In the days following one of the deadliest mass shootings in U.S. history, many media outlets have sought out information on the life and background of the shooter. On Tuesday, The Miami Herald published this, saying that the Orlando Police Department and other law enforcement agencies are refusing to release public records that both The Herald and The Tampa Bay Times have requested.
Both outlets requested information on the shooter’s security guard license, which The Herald states he obtained a year ago. The Times requested from the Fort Pierce Police Department for “all cases in which [the shooter], his relatives, and others were named as a suspect, victim, or witness.” The police department refused and stated “the documents are part of an active criminal investigation.”
According to The Herald, two dozen media outlets have requested the 911 calls and the city of Orlando refuses to release the information.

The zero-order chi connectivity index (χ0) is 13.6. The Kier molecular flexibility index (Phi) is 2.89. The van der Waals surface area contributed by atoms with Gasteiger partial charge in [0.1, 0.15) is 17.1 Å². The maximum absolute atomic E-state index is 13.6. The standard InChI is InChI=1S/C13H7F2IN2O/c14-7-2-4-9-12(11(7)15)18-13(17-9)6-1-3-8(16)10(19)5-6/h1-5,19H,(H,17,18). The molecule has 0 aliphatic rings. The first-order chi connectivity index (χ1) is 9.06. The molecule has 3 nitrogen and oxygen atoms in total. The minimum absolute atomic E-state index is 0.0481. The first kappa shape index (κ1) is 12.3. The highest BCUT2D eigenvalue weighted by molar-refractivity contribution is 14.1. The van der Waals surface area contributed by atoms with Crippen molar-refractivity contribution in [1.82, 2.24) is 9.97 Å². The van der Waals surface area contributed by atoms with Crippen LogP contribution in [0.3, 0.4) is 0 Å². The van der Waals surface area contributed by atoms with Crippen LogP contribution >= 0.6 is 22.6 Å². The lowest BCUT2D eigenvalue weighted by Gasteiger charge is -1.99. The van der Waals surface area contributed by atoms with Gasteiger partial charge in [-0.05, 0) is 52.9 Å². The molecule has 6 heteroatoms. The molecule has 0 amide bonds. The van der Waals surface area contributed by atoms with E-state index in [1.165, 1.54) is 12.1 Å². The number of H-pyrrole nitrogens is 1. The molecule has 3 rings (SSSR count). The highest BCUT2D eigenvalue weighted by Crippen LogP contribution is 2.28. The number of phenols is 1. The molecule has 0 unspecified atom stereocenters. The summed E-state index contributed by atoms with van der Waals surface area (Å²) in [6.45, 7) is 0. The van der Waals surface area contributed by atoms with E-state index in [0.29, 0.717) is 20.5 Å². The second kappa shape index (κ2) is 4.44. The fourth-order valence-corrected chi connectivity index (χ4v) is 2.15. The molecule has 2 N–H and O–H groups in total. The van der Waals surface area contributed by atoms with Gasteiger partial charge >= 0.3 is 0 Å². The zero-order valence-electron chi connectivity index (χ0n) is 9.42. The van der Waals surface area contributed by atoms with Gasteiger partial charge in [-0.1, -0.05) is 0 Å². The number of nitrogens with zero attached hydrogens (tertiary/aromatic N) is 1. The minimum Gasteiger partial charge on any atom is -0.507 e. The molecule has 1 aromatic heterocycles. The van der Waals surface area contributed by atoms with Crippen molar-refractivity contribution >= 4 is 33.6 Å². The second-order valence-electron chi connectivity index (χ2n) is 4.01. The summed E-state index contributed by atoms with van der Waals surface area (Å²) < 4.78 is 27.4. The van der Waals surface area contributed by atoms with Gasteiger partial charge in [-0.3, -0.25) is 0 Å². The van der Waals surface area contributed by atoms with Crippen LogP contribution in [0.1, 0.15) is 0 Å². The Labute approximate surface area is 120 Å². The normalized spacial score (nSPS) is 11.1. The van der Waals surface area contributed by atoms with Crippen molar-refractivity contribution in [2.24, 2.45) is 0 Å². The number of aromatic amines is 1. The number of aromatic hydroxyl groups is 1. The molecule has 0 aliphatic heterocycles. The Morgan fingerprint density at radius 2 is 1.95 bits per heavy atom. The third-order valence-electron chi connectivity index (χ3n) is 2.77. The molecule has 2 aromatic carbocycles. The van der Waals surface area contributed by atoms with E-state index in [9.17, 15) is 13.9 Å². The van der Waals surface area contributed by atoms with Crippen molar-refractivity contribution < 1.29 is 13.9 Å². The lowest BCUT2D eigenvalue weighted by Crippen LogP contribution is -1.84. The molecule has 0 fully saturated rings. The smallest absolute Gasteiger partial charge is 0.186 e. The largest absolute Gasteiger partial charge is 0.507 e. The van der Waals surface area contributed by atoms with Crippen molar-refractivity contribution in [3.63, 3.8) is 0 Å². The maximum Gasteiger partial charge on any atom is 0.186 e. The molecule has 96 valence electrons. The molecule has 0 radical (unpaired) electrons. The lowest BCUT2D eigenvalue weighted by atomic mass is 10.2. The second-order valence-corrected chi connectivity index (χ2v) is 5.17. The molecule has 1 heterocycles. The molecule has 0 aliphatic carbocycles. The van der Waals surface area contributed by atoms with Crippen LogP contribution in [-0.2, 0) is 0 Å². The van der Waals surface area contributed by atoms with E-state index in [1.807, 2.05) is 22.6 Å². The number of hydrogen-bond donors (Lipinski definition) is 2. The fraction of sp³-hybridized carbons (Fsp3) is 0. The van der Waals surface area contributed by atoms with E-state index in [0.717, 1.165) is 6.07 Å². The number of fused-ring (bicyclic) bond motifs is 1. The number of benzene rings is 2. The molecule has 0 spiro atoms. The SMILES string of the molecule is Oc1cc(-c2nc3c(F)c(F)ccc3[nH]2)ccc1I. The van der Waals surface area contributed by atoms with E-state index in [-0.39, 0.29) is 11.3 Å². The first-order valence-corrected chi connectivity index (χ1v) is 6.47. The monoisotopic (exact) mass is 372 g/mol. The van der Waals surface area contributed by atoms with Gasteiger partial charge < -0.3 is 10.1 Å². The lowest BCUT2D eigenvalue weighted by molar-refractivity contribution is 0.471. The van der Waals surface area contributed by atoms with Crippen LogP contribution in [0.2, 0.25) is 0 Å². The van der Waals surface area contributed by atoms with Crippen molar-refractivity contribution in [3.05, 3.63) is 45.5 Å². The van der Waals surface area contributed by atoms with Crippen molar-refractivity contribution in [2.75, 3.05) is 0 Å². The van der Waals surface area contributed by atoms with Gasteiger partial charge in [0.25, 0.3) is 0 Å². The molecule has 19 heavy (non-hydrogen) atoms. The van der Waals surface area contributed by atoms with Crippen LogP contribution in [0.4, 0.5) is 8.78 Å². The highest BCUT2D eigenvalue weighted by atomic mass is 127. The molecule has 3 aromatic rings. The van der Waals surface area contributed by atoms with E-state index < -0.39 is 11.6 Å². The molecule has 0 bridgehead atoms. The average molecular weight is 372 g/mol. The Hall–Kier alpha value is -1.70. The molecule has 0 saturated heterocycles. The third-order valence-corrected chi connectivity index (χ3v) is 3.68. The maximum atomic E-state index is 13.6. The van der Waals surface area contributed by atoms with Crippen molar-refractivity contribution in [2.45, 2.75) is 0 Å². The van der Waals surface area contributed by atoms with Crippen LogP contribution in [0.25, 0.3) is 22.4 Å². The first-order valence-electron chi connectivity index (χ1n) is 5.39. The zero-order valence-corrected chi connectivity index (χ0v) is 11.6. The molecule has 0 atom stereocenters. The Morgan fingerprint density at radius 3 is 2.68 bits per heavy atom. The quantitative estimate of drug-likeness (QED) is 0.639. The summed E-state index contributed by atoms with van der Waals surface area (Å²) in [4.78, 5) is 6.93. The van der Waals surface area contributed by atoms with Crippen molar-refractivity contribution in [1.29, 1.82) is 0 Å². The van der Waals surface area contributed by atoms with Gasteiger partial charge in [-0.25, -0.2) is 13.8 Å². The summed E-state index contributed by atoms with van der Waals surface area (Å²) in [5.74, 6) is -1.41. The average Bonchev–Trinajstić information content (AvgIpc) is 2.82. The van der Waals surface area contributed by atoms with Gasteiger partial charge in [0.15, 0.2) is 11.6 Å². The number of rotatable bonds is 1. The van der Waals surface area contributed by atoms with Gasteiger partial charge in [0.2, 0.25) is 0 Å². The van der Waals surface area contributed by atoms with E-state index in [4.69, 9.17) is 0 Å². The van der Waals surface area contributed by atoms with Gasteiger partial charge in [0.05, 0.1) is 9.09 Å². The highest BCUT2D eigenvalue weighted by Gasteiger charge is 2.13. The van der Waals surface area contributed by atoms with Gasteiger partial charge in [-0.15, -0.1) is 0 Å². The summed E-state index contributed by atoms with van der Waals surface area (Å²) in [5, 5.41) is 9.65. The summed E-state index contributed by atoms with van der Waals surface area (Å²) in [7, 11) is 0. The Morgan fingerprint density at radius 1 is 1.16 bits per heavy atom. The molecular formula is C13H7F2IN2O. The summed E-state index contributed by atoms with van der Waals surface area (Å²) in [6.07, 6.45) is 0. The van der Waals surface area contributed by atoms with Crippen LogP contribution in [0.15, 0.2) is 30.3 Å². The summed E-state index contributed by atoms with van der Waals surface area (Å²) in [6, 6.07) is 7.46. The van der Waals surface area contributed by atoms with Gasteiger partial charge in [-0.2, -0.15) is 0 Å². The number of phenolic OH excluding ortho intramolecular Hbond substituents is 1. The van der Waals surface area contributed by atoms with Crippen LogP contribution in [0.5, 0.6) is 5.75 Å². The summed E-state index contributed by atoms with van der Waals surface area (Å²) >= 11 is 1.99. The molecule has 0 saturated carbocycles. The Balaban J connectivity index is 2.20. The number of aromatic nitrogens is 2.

Barbara Petersen, president of the First Amendment Foundation, said that most of the records that were being requested were created long before Sunday’s attack.
“The records requested by the media are not active criminal investigative records; rather, these are records created before the investigation into the horrific events of Sunday morning in Orlando,” she said. “Many of the agencies are responding to such requests by saying, ‘ask the FBI.’ The FBI does not have the authority to hijack Florida’s constitution.”
Florida’s Sunshine Laws are some of the most open and broad records laws in the entire country, which is what The Times, The Herald, and others are trying to utilize in gaining information about the Orlando shooter.
Because of these setbacks, SPJ Florida is committed to aiding journalists and outlets in getting this information in a timely manner. If The Times and The Herald need help, SPJ is here to help from writing letters to getting legal aide.
In 2014, SPJ Florida set up a local Legal Defense Fund to help journalists in defending the freedom of speech and press guaranteed by the First Amendment of the U.S. Constitution. SPJ National also has a Legal Defense Fund that gives money to legal assistance, direct financial assistance, or both.
“Sometimes journalists are some of the first people on the scene, no matter how small or large that scene is,” SPJ Florida President Dori Zinn said. “We must always do our best to make sure those who are given the power to tell these stories have all the tools necessary to do so.”